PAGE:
Ji Soo seemed to capture the ‘ fool’ as benign and goofy, adding a notably fractious and eccentric undertone to On Dal as a character. However, Na In Woo took a less childish approach to On Dal’s constant grins and confused tone , through dumbstruck expressions for the latter part of the series before taking on a more serious tone towards the character (as he is becomes a more revered individual due to the circumstances ). Regardless, On Dal acts as a major asset within Pyeonggang’s journey of self discovery and their fairly sweet romance tale by bringing out her personality and as a tie to her complicated past. However, the problem still remains not merely by the different performances of On Dal for viewers , but trying to flesh-out On-Dal as a sentient character.

In fact, this was an evident problem between how the show dedicated time to sketching out the drama’s personae , but it’s hard to really “ grasp” or feel intricate emotional attachment towards most of them. The early episodes of the drama enjoyed using the stock side characters of the village as comic relief, before in the second half and the time-skip bringing in a multitude of either newly introduced or previously mentioned antagonists and characters . (Whilst many of these characters and villains were incredibly interesting , they often struggled to have decent screen time in order to develop out of their one-dimensional shell.)

Perhaps the one character in the show who was surprisingly quite intriguing in the beginning of the series was General Go Geon ( Lee Ji Hoon). As it may seem evident through tropes, Go Geon naturally becomes the ‘ second love interest’ through his ‘ complicated’ feelings with Ga-Jin. However, whilst Go Geon did surprisingly possess the potential role as an an intriguingly motivated anti-hero in the series, his role ( without any spoilers) was sadly blanked out due to poor character development.

The ending was predictable to say the least and arguably anticlimactic by straying away from the actual conclusion of the renowned tale. Of course, this is a fictionalised drama and having an artistic license is not inherently wrong. However, the ending may cause a little bit of head scratching for viewers by ( the change of actors for On Dal aside) the entire flashforward , weather and certain events being subverted entirely. In addition to this, the ending felt more like a ” quick-fix”, than being built upon strong foundations by the slow-paced storyline (in parts ) diminishing often the more intriguing elements of the drama.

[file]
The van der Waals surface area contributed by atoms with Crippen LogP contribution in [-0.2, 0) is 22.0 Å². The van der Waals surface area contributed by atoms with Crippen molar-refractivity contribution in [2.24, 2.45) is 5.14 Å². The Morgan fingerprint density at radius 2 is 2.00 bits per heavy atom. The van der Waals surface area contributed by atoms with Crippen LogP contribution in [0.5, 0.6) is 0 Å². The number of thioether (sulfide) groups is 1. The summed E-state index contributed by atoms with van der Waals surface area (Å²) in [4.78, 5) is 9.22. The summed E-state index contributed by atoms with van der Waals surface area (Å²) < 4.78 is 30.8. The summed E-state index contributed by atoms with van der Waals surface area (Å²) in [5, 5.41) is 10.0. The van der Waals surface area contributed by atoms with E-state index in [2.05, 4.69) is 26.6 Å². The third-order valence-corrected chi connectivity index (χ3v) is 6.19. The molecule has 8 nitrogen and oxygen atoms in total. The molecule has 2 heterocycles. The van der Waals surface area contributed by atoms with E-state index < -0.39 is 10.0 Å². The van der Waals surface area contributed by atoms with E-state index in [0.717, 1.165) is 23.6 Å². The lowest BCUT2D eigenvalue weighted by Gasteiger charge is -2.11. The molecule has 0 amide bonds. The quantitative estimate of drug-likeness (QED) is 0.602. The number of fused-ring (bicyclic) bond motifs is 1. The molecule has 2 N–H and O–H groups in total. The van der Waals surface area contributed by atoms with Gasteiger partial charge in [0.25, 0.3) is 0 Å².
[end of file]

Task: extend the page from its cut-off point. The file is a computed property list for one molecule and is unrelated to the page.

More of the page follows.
So, is ” A Moon Where The River Rises” being unfairly criticised, or is it genuinely a good watch? Controversies aside, whilst the aesthetic cinematography, a high-budget production value ( especially remaining apparent with its CGI and beautiful outfits) and Kim So Hyun ’s brilliant performance remained compelling enticements towards watching the drama, ” River Where The Moon Rises" suffered ultimately from whimsical screenwriting. Intriguing characters and villains often felt half-baked, the overused tropes in the first-half of the series often made the second-half struggle to catch-up with the more intriguing elements of the storyline ( resulting in slow-pacing also ) and the ending felt rushed to say the least. Ultimately, ” River Where The Moon Rises” isn’t a dire or terrible drama and certainly does have some redeemable qualities , however, there are better sageuks ( historical dramas) out there with stronger plots, more three-dimensional characters and well-written endings also.

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  • Drama: O Rio Onde a Lua Nasce
  • País: Coreia do Sul
  • Episódios: 20
  • Exibido: Fev 15, 2021 - Abr 20, 2021
  • Exibido On: Segunda, Terça
  • Original Network: KBS2, Viki, ViuTV
  • Duração: 1 hr. 5 min.
  • Classificação do Conteúdo: 15+ - 15 anos ou mais


  • Pontuação: 7.9 (avaliado por 5,006 usuários)
  • Classificado: #3219
  • Popularidade: #869
  • Fãs: 18,823